Every freelance writer I know hates rejection. But there’s one thing that is even worse.
It’s when you send a query letter, and you never hear anything back.
No “thanks but no thanks,” no form “we received your query and will get back to you if we’re interested”…nothing. Ever.
Now, usually, when writers complain about this to me, I’m sympathetic and encouraging. I point out there are tons of logical reasons you might have never gotten a response that have nothing to do with how good your pitch was…such as:
- The editor is on vacation
- The editor gets too many pitches to respond
- The editor is busy planning a special issue or section right now
- The editor has your pitch in a ‘possibles’ stack but isn’t ready to pull the trigger yet
- Your query went in their spam or got lost in the mail
- They recently assigned an idea just like that
- That editor just got fired but it hasn’t been announced yet
- That editor’s role has changed and they’re not the right one anymore
- That publication is being bought out and the focus is changing
You get the idea.
But today, we’re not going to dance around this subject. I’m not going to tell you to think positive. To keep pitching anyway and not be emotionally devastated that you didn’t get the gig.
Today, let’s confront the most-likely real reason that you heard nothing but crickets after you sent that query.
Your query sucked
I’m sorry to be the one to say it. But if you never hear a peep, it’s highly likely it’s because your pitch wasn’t even in the ballpark.
You’re not understanding how the query-letter game works. Your queries are not showing editors you’ve got a great idea, and that you are the right writer to assign this topic.
In fact, they may be hoping if they just don’t say anything, you’ll move on and not pitch them again.
As long as you get the big silence from editors, you are stuck.
You can’t get new publication clients and grow your income. You’re cruising the Craigslist ads or Elance or writing for content mills. The doors of higher-paying opportunity stay slammed shut in your face.
What’s going wrong
If you’re not getting positive rejections and some assignments from your queries, what can you do?
Learn more about how to write queries and get better at it. Until you start to get results.
Here are some common pitch errors I see:
- Don’t proof. It’s amazing how much sloppy work there is out there.
- Don’t follow instructions. Like one writer who pitched me for this blog recently, sending just a headline — that’s all. There was no outline or background on them or link to their site and they clearly hadn’t read my guidelines.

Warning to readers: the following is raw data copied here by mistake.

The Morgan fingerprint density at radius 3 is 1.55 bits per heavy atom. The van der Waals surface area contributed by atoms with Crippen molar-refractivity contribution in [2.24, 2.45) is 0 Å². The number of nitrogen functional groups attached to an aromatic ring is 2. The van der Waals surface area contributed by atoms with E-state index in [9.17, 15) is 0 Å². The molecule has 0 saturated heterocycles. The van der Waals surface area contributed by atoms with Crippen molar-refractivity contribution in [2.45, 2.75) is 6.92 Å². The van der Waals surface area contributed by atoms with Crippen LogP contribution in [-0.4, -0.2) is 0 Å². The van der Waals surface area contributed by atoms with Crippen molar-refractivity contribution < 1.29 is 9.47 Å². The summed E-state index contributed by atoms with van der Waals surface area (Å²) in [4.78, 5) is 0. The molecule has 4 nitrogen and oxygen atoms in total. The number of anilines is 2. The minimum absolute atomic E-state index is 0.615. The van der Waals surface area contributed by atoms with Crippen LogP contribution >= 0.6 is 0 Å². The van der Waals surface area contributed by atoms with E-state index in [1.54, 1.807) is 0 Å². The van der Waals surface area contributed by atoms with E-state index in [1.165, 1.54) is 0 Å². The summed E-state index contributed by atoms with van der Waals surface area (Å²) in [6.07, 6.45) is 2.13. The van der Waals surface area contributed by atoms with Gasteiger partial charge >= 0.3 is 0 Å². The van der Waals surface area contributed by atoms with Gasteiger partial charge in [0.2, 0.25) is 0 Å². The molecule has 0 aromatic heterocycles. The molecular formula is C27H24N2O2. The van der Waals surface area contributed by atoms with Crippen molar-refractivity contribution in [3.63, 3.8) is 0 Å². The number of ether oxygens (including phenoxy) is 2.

- Don’t study the publication. Have you read this publication’s advertising guide and know who their reader is? Have you scanned back issues so you know what they’ve recently published? When you send a pitch that is just like an article they ran two issues ago — or one that isn’t remotely something their subscribers would want to read — the editor just moves on. You couldn’t be bothered to do your homework, so why should that editor take the time to write you?
- Don’t have a ‘news hook.’ Your basic idea might be OK, but you haven’t given the editor any compelling reason this story needs to be published now. So it isn’t.
- You sound desperate. Lines like “Please give me a chance” or offers to write a free article to get in the door just clue the editor in that you don’t understand how magazine publishing works. Oversharing tidbits like how you turned to freelancing out of desperation after getting laid off don’t make you sound excited about writing.
I could go on here, but I think you get the basic drift.
Querying is not something writers are born instinctively able to write. It’s not like breathing. Queries are a format you have to learn to master.
Good news is, you can learn it. It’s not that tough, once you know the fine points of what goes into a strong pitch.
How you’ll know when you’re getting the hang of it
How do you know when you’ve got the hang of pitching editors? Contrast that silence most queries get with what happens when you write a great query, but the editor doesn’t want that particular idea.
They write you back.
That’s right — even if they’re passing on that idea, they respond.
It’s happened to me bunches of times. At this point, I rarely get no response.
A truly well-written, standout query makes an editor stop what they’re doing to reach out. Because editors are always looking for fresh, talented writers to add to their stable. And most queries suck.
So when you write a great one, it stands out.
Then, instead of silence, you get something like this:
“This is great,” writes the editor, “but I just assigned something similar. Let’s definitely work on something together, though. Feel free to send me more ideas. I have a special issue on X coming up, so let me know if you have any ideas on that topic!”
I call this the positive rejection letter.
It’s no to this idea…but yes to you.
It’s your flashing indicator light that you’re on the right track. You understand how to write a query letter.
What you wrote was creative and on-target enough to make that editor like you and to start building a relationship that should lead to paying gigs. Even if that one idea didn’t fly.
And if you take that time to learn how to pitch, it’s like getting the key to a whole bunch of way better-paying doors as a writer.
Have you gotten a response to a pitch? Leave us a comment and tell us what you think made the sale.